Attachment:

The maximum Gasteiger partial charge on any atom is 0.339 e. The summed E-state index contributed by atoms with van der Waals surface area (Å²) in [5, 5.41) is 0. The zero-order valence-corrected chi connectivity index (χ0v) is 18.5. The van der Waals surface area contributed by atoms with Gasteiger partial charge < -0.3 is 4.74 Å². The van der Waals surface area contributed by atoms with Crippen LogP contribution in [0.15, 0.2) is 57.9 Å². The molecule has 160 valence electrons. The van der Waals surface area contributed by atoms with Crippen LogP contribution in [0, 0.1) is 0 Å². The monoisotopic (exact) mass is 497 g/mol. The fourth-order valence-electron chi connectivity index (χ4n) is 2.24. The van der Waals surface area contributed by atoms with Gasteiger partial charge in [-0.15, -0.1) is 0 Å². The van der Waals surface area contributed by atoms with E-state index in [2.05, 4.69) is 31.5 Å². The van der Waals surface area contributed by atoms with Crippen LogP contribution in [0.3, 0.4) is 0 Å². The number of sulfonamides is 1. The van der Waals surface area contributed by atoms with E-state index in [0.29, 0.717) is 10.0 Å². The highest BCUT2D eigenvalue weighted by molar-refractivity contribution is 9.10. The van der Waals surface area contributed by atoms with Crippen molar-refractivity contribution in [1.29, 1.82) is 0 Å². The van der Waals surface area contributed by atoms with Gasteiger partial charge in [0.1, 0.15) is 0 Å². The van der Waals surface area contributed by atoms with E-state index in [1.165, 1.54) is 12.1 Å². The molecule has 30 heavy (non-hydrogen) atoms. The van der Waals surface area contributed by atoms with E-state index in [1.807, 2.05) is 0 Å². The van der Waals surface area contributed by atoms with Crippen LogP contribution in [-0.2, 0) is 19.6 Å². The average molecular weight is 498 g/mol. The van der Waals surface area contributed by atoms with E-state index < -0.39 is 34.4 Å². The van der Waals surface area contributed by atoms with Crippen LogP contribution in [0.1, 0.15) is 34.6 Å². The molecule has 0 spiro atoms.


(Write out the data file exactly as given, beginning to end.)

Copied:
The maximum Gasteiger partial charge on any atom is 0.339 e. The summed E-state index contributed by atoms with van der Waals surface area (Å²) in [5, 5.41) is 0. The zero-order valence-corrected chi connectivity index (χ0v) is 18.5. The van der Waals surface area contributed by atoms with Gasteiger partial charge < -0.3 is 4.74 Å². The van der Waals surface area contributed by atoms with Crippen LogP contribution in [0.15, 0.2) is 57.9 Å². The molecule has 160 valence electrons. The van der Waals surface area contributed by atoms with Crippen LogP contribution in [0, 0.1) is 0 Å². The monoisotopic (exact) mass is 497 g/mol. The fourth-order valence-electron chi connectivity index (χ4n) is 2.24. The van der Waals surface area contributed by atoms with Gasteiger partial charge in [-0.15, -0.1) is 0 Å². The van der Waals surface area contributed by atoms with E-state index in [2.05, 4.69) is 31.5 Å². The van der Waals surface area contributed by atoms with Crippen LogP contribution in [0.3, 0.4) is 0 Å². The number of sulfonamides is 1. The van der Waals surface area contributed by atoms with E-state index in [0.29, 0.717) is 10.0 Å². The highest BCUT2D eigenvalue weighted by molar-refractivity contribution is 9.10. The van der Waals surface area contributed by atoms with Crippen molar-refractivity contribution in [1.29, 1.82) is 0 Å². The van der Waals surface area contributed by atoms with Gasteiger partial charge in [0.1, 0.15) is 0 Å². The van der Waals surface area contributed by atoms with E-state index in [1.165, 1.54) is 12.1 Å². The molecule has 30 heavy (non-hydrogen) atoms. The van der Waals surface area contributed by atoms with E-state index in [1.807, 2.05) is 0 Å². The van der Waals surface area contributed by atoms with Crippen LogP contribution in [-0.2, 0) is 19.6 Å². The average molecular weight is 498 g/mol. The van der Waals surface area contributed by atoms with E-state index < -0.39 is 34.4 Å². The van der Waals surface area contributed by atoms with Crippen LogP contribution in [0.1, 0.15) is 34.6 Å². The molecule has 0 spiro atoms.